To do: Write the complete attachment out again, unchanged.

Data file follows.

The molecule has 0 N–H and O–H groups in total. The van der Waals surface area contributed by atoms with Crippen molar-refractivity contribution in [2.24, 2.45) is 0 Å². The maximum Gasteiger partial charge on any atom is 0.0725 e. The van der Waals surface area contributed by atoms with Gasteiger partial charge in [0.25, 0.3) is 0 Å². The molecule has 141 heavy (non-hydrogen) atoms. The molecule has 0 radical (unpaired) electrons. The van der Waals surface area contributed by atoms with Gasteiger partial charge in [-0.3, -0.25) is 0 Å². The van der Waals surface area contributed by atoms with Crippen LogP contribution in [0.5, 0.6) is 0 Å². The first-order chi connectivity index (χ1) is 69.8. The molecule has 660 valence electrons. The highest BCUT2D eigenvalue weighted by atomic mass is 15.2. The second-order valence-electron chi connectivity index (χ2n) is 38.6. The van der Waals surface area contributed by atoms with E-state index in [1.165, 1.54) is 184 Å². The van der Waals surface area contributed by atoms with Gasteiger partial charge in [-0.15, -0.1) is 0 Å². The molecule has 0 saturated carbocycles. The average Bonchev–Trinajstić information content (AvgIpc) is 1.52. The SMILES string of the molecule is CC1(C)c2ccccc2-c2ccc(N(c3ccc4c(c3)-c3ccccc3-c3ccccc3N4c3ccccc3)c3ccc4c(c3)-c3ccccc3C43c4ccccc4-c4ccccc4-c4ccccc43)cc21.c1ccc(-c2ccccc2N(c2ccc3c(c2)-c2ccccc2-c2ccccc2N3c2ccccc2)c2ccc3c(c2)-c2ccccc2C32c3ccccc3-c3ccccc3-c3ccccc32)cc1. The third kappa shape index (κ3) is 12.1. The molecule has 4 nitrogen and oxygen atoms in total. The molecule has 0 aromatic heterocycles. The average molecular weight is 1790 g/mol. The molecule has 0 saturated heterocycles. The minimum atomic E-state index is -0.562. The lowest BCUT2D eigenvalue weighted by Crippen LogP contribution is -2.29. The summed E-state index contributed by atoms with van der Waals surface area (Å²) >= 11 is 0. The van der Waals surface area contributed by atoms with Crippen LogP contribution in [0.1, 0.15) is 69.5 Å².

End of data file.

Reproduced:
The molecule has 0 N–H and O–H groups in total. The van der Waals surface area contributed by atoms with Crippen molar-refractivity contribution in [2.24, 2.45) is 0 Å². The maximum Gasteiger partial charge on any atom is 0.0725 e. The van der Waals surface area contributed by atoms with Gasteiger partial charge in [0.25, 0.3) is 0 Å². The molecule has 141 heavy (non-hydrogen) atoms. The molecule has 0 radical (unpaired) electrons. The van der Waals surface area contributed by atoms with Gasteiger partial charge in [-0.3, -0.25) is 0 Å². The van der Waals surface area contributed by atoms with Crippen LogP contribution in [0.5, 0.6) is 0 Å². The first-order chi connectivity index (χ1) is 69.8. The molecule has 660 valence electrons. The highest BCUT2D eigenvalue weighted by atomic mass is 15.2. The second-order valence-electron chi connectivity index (χ2n) is 38.6. The van der Waals surface area contributed by atoms with E-state index in [1.165, 1.54) is 184 Å². The van der Waals surface area contributed by atoms with Gasteiger partial charge in [-0.15, -0.1) is 0 Å². The molecule has 0 saturated carbocycles. The average Bonchev–Trinajstić information content (AvgIpc) is 1.52. The SMILES string of the molecule is CC1(C)c2ccccc2-c2ccc(N(c3ccc4c(c3)-c3ccccc3-c3ccccc3N4c3ccccc3)c3ccc4c(c3)-c3ccccc3C43c4ccccc4-c4ccccc4-c4ccccc43)cc21.c1ccc(-c2ccccc2N(c2ccc3c(c2)-c2ccccc2-c2ccccc2N3c2ccccc2)c2ccc3c(c2)-c2ccccc2C32c3ccccc3-c3ccccc3-c3ccccc32)cc1. The third kappa shape index (κ3) is 12.1. The molecule has 4 nitrogen and oxygen atoms in total. The molecule has 0 aromatic heterocycles. The average molecular weight is 1790 g/mol. The molecule has 0 saturated heterocycles. The minimum atomic E-state index is -0.562. The lowest BCUT2D eigenvalue weighted by Crippen LogP contribution is -2.29. The summed E-state index contributed by atoms with van der Waals surface area (Å²) >= 11 is 0. The van der Waals surface area contributed by atoms with Crippen LogP contribution in [0.1, 0.15) is 69.5 Å².